In the meantime, the GAO and Office of the Inspector General (IG) have published an endless stream of reports documenting financial mismanagement: $500m in aid to Yemen lost here, $5.8bn in supplies lost there, $8,000 spent on helicopter gears that really cost $500.
    Of course, we certainly can’t blame the Trump administration for the Pentagon’s lack of fiscal responsibility. Previous administrations have pointed it out — but unforeseen circumstances seem to block all attempts at reform.

    Let’s not forget that Donald Rumsfeld said that “the adversary is [close] to home. It is the Pentagon bureaucracy,” and announced that the Defense Department was unable to track $2.3 trillion in transactions. [more]

    All this waste will come back to haunt us, i’m afraid, as our economy circles the drain, the inherent complexity disintegrates the system, and our environment quietly degrades until it will no longer support life.

    Enjoy your days.

  3. Brent says:

    I know $58 million to $68 million is minuscule compared to the figures in your article, Tom, but somehow this grates anyway. And the depth of irony in this situation is endless, of course.

  4. Denis Frith says:

    One thing missing from this discussion is that all these military items are made of irreplaceable materials, naturally age and mostly use up a portion of the remaining liquid fuels. But, of course, the military chiefs can, like government, ignore that reality. This is a global problem, although the US, as usual, is in the lead.

  5. btraven says:

    I’m new at this, so maybe this is a stupid question: Does not all this money eventually end up in the civilian economy–buying cars and appliances and houses and suchlike civilian accouterments? Is this not good for the economy? Could not Pentagon incompetence and corruption be considered a variety of civilian full-employment program? Is there not “…money to be made, supplying the Army with the tools of the trade”? It’s not wasted money, gents, it’s alternative spending. Is your argument that Pentagon spending should be MORE lethally efficient?

    • Tom Lewis says:

      I think the best answer to your question was given a half century ago by President and General Dwight Eisenhower: “Every gun that is made, every warship launched, every rocket fired signifies, in the final sense, a theft from those who hunger and are not fed, those who are cold and are not clothed. This world in arms is not spending money alone. It is spending the sweat of its laborers, the genius of its scientists, the hopes of its children. The cost of one modern heavy bomber is this: a modern brick school in more than 30 cities. It is two electric power plants, each serving a town of 60,000 population. It is two fine, fully equipped hospitals. It is some fifty miles of concrete pavement. We pay for a single fighter plane with a half million bushels of wheat. We pay for a single destroyer with new homes that could have housed more than 8,000 people. This is, I repeat, the best way of life to be found on the road the world has been taking. This is not a way of life at all, in any true sense. Under the cloud of threatening war, it is humanity hanging from a cross of iron.”

      • btraven says:

        While my comments were not exactly A Modest Proposal, they were meant in the same spirit–A Modest Inquiry, perhaps. Although you prefaced your remarks as the best answer, you did NOT, in fact, answer my original question: Does not all the money [spent on wasteful and ineffective military programs] eventually end up in the civilian economy? And: Is this not good for the economy? While I admire Eisenhower as the rare honorable Republican, those comments are irrelevant now. Back then, 1953, Federal spending was constrained by revenue. That is no longer the case. Nowadays, in this era of monetary sovereignty, no less an authority than the despicable Alan Greenspan admits that the US can always pay any bill denominated in US dollars, it can never become insolvent. On top of that, Ike posits binary choices in this speech, as if the only choice is a half-million bushels of wheat OR a single fighter plane and he compares apples to pomegranates in that it’s Federal spending that buys bombers and warships while it is mostly state, local and private spending that builds schools and roads, homes and hospitals–entities whose spending IS constrained by revenue. The fact is that we CAN have the Zumwalt and the F-35 AND meals-on-wheels and school lunch programs.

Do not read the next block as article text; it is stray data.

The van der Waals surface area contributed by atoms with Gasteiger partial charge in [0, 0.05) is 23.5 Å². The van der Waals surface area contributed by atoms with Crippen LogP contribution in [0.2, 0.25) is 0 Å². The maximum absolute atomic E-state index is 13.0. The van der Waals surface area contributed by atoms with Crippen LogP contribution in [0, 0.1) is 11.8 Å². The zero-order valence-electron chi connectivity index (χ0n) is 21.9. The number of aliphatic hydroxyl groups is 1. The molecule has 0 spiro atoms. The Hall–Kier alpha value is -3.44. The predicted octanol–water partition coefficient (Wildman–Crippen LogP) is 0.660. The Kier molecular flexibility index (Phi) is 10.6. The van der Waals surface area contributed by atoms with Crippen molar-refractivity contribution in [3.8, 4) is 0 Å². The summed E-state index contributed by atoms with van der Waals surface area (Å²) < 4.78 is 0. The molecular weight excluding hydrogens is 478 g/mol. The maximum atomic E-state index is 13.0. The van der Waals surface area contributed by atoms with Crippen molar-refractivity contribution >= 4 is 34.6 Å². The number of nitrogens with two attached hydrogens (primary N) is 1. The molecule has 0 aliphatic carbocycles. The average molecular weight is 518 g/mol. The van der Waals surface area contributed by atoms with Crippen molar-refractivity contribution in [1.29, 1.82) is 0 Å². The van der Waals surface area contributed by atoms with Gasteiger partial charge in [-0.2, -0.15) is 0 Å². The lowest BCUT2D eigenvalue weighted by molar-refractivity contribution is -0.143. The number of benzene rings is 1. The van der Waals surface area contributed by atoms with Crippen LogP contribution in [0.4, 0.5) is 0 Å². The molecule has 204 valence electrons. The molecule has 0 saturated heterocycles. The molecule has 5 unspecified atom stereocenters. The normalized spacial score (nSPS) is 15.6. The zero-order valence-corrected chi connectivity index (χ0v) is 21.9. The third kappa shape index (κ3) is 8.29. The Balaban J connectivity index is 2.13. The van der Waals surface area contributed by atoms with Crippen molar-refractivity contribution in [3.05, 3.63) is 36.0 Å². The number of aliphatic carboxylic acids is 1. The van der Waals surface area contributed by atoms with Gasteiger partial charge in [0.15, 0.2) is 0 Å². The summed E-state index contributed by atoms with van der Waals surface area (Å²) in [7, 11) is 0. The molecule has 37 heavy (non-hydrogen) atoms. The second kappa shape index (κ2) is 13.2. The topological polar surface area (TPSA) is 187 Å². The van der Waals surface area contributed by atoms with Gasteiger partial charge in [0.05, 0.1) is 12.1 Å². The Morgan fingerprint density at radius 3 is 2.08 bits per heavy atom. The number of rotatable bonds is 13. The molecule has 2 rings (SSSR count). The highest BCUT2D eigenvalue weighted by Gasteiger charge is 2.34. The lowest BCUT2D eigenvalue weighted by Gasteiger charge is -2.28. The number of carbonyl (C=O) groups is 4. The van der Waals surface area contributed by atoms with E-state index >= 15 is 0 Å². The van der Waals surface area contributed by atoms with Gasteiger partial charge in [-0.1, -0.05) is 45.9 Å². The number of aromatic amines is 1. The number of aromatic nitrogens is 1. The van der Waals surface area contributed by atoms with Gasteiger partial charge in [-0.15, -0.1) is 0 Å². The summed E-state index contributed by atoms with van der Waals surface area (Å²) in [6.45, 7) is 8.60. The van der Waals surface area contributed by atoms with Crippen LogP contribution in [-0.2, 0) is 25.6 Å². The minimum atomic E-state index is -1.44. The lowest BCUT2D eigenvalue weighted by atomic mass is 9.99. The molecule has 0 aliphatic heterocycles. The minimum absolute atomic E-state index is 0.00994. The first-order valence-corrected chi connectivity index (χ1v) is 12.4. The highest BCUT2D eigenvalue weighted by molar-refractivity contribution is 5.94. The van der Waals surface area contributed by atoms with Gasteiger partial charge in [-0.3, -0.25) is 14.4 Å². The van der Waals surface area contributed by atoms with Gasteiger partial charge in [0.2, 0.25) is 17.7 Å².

• Pamela says:

      All of this money spent on non flying F 35s and beached navy ships has not seemed to help the economy too much. I know too many people who are under employed after being laid off from military contractors. The reasons for this are numerous (do some research). It basically boils down to this..don’t expect infinite growth on a finite planet and greed is bad.

  6. James Eberle says:

    What we observe here is the classic diminishing returns of technology, along with the fact that increasing complexity is directly proportional to vulnerability.

  7. Mike Kay says:

    Military spending far eclipses the obvious cases of graft and incompetence. There is an entire black budget that is absolutely above any oversight. This not only means how much is spent, but the source for this money as well. If you want a hint where it comes from, read the work of Eduardo Saviano.
    Rest assured that Mr L. did indeed answer the question regarding the economic contribution of military spending…it is in the negative. Simply put, the drain of military spending far outweighs any contribution to economic health.
    This can be illustrated with the construction of a missile. Materials, labor, energy all go into construction, and less than nothing comes out. Our missile must be transported, stored, maintained, and if fired, is completely lost. Even if it is never fired, it will face decomission, and the components must then be disposed of, which means more cost, some of which such as toxicity have never been tallied. Multiply this by thousands of times, and apply the same analysis to all aspects of weapons manufacturing, then it will become clear that a few thousand cars, flat screen tv’s, and the like cannot possibly counterbalance, much less endorse the kind of spending in question here. Of course such analysis doesn’t involve research and development, testing and refining of weapons systems, such as microwaves, and costs associated with training, deployment and logistics to name a few, which ensures that negative return stays firmly in the loss category.